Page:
My style has gone through a few changes over the years.  As a kid it was a mixed bag of colored pencil drawings and a stab at oil painting.  I am a self taught painter.

I spent a lot of time doodling in class, with a Bic pen.  After graduating I found myself creating cities on Arches paper using a Bic pen, either black or blue.  Trouble with Bic pens is the ink, it disappears.  On my first trip to Greece, I found myself drinking a beer on Paradise Beach in the small restaurant, when I spotted someone sitting across the room and drawing.

I approached to see what he was drawing, and discovered the Rotring drafting pen.  I fell in love with the pen and the technique.  Dots became me, I just loved the feeling of the dots meshing to create a figure, an object, light and dense shadow.
After doing dots for a few years, I realized that I had not given oil colors an chance.  Of course the first painting I did came out as mud.  But as time went on I refined my style.  I was always enamoured with the surrealist painters, as well as Bruegel the Elder.  I found these works magical, both candy for the eye, and food for the brain.

I began painting works I called fiction.  Like a good work of fiction they appeared to be real but were all based on a fictitious story.

We want to talk about the “Hotel Utopia” Collection of yours. Can you tell us more about your Collection?

Back in 2014, I had a near fatal heart attack while singing the blues on stage.  After coming back from a stopped heart, the blues man in me prefers to call it a broken heart, I began to wonder what it is all about.  What are we actually in search of?  What makes us happy?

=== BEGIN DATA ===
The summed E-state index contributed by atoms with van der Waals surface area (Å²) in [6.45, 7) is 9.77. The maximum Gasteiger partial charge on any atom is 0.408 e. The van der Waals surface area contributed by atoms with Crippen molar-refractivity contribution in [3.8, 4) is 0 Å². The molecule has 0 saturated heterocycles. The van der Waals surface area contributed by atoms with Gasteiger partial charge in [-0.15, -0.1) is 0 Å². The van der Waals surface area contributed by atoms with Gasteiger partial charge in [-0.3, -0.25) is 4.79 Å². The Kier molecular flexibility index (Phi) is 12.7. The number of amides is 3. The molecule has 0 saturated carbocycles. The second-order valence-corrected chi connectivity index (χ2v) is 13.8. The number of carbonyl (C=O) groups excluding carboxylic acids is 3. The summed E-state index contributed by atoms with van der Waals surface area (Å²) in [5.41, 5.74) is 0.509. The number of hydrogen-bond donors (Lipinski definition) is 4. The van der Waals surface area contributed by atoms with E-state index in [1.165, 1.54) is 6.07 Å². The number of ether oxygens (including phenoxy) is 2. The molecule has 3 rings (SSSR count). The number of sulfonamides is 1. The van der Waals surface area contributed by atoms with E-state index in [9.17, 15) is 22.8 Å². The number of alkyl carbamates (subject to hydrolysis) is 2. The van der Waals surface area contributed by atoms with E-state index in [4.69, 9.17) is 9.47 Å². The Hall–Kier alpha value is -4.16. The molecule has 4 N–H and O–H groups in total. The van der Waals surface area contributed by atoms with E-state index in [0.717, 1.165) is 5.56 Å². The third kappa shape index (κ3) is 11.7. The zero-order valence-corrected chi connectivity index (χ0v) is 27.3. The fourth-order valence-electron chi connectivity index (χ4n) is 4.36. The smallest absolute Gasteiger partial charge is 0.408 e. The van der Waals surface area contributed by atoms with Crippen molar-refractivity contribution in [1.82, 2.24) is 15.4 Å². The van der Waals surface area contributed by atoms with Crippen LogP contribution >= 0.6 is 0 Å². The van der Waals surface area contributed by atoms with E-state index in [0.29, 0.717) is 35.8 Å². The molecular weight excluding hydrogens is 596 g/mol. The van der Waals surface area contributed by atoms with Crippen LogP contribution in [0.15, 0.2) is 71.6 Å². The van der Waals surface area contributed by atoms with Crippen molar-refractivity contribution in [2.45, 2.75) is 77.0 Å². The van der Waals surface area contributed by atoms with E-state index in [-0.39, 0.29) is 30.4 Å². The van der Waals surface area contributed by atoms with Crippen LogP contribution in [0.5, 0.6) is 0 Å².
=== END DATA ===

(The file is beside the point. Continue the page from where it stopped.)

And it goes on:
The term utopia seemed to implant itself on my mind.  I was aware that if asked most people when asked about their utopia will speak of a pastoral setting, in the country, yet they choose to live in urban environments, surrounded by traffic, noise, pollution of all sorts, violence, and the loss of the night sky.

Human kind is complex.  Next question was how long do these moments of perfection last?  A moment, a minute, an hour, a day, a week?
That is when it clicked, Hotel Utopia.  A hotel which offers you the Utopian experience for an hour, or a night, a day, a week , for however long it takes.

We complex beings have very different ideas of what Utopia looks like, feels like and smells like.  One man’s heaven is another man’s hell, as the saying goes.

At this time I am focused on Hotel Utopia, and discovering all its dimensions, aesthetics and the eclectic nature of what we call the ideal.

We see that your artworks name like a “Babel the Fall” and “Utopia on the River Eden. Can you share the details of this titles stories with us?